Lazy rascals, spending their substance, and more, in riotous living

Üniversals and I

“Yoü and I” is comfortably the worst song on Born this Way (well, on the standard edition; bonus track “Black Jesus / Amen Fashion” is basically everything bad that people who don’t like Lady Gaga say about her songs); an all too accurate re-creation of a dark period of early-90s MOR, painful for all of us who remember the 16-week reign of terror of  “(Everything I do) I Do it for You.” The video is good, though, following Gaga’s usual pattern of stitching together signifiers in the hope of creating some kind of theoretical life. My favorite thing about the video is the presence of Gaga’s drag alter-ego, Joe Calderone. Partly this is just because of a personal, erm, interest in women in masculine clothes, but it also brings up, or at least reminds me of, various questions about essentialism and gender.

With Joe Calderone, Gaga is playing the part of a guy, but not just any guy; he’s a sideburned, smoking, white-T-shirted James Dean sort of a guy. This is something that drag performances often emphasize – that there is no such thing as masculinity as such, but rather, any masculinity is always a particular masculinity (and the same goes for femininity too, of course). Interestingly, though, when I thought about this while watching the video, it wasn’t the contemporary philosopher of drag, Judith Butler, who came to mind, but Aristotle. Plato believes that the fundamental things that exist are the universals or forms: the dog, the chair, the man, and the things we encounter in the world exist only insofar as they resemble these universals. Aristotle rejects the possibility of these detached universals, arguing instead that forms are always particular; there’s no the dog, dogness only exists as it is embodied in this dog or that dog.

So, does this mean Aristotle’s theory of forms is an appropriate basis for a post-structuralist theory of gender? Well maybe. The “Yoü and I” video has a kind of bride-of-Frankenstein theme, with a somewhat sinister guy attempting to stitch together an artificial woman. But he fails to produce a viable woman; the failed artificial woman cannot live, and so must be killed. In Aristotelian terms, not all possible organizations of matter are genuine forms (or essences), capable of sustained existence in real particular things. Butler identifies the problem: the constraints on which forms are genuine and which are not “not only produce the domain of intelligible bodies, but produce as well a domain of unthinkable, abject, unlivable bodies” (Bodies that Matter, v). The problem isn’t, strictly, the theory of forms itself, though (indeed, unless we’re going to abandon intelligibility altogether, we are going to have to somehow distinguish between real and unreal forms); rather, the problem is the specific, and violent, imposition of particular forms in a particular social and political context; as Butler puts it, “which bodies come to matter – and why?”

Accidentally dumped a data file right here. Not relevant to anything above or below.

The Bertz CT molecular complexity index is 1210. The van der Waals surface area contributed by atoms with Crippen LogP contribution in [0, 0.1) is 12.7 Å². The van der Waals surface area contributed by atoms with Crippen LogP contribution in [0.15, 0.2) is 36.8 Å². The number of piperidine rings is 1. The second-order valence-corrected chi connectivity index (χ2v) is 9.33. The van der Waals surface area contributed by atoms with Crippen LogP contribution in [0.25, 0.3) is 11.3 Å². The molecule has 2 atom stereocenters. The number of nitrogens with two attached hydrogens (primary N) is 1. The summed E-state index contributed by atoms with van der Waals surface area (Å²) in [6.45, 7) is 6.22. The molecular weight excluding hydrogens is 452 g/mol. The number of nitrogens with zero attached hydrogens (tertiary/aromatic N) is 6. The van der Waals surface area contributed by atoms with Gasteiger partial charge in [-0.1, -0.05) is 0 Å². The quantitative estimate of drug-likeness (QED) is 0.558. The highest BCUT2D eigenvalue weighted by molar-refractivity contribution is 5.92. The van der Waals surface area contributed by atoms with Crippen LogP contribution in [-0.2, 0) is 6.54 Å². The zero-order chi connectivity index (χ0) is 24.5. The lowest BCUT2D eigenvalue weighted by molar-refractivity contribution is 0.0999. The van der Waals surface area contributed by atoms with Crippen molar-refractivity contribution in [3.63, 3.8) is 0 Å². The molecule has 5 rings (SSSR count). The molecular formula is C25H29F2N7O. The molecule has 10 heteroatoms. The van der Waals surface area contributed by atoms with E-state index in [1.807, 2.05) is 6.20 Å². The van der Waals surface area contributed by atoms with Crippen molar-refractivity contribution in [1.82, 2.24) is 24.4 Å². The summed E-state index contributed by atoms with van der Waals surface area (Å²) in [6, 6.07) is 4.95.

The mermaid and the robot in Gaga’s video are two opposing poles of the abject, monstrous or chimeric body. The mermaid is natural and perfectly capable of existing, it just can’t exist in our world (on dry land). The robot is artificial, but seems to have, through a more self-conscious embrace of this artifice, willed itself into an existence that eluded the Frankenstein’s bride. I’m not sure if there’s supposed to be a narrative in the video, but I like the idea of a progression from mermaid, to Frankenstein’s monster, to robot; here, the very attempt to impose on the mermaid what is supposed to be the essential, and subsistent, female form, is what destroys her; but this destruction is canceled in the manifestation of a new, artificial form, the robot. What this reveals is the contingency of essence: which forms exist and are inhabitable is not pre-determined or knowable in advance, but depends on contingent processes of manifestation, processes of appearance which retroactively produce their own essence. This isn’t Aristotle’s position, certainly, but it seems to me that Aristotle’s emphasis on the particularity of form is a more useful place to start thinking about the problems of exclusionary intelligibility than positions which simply reject an unexamined “essentialism.”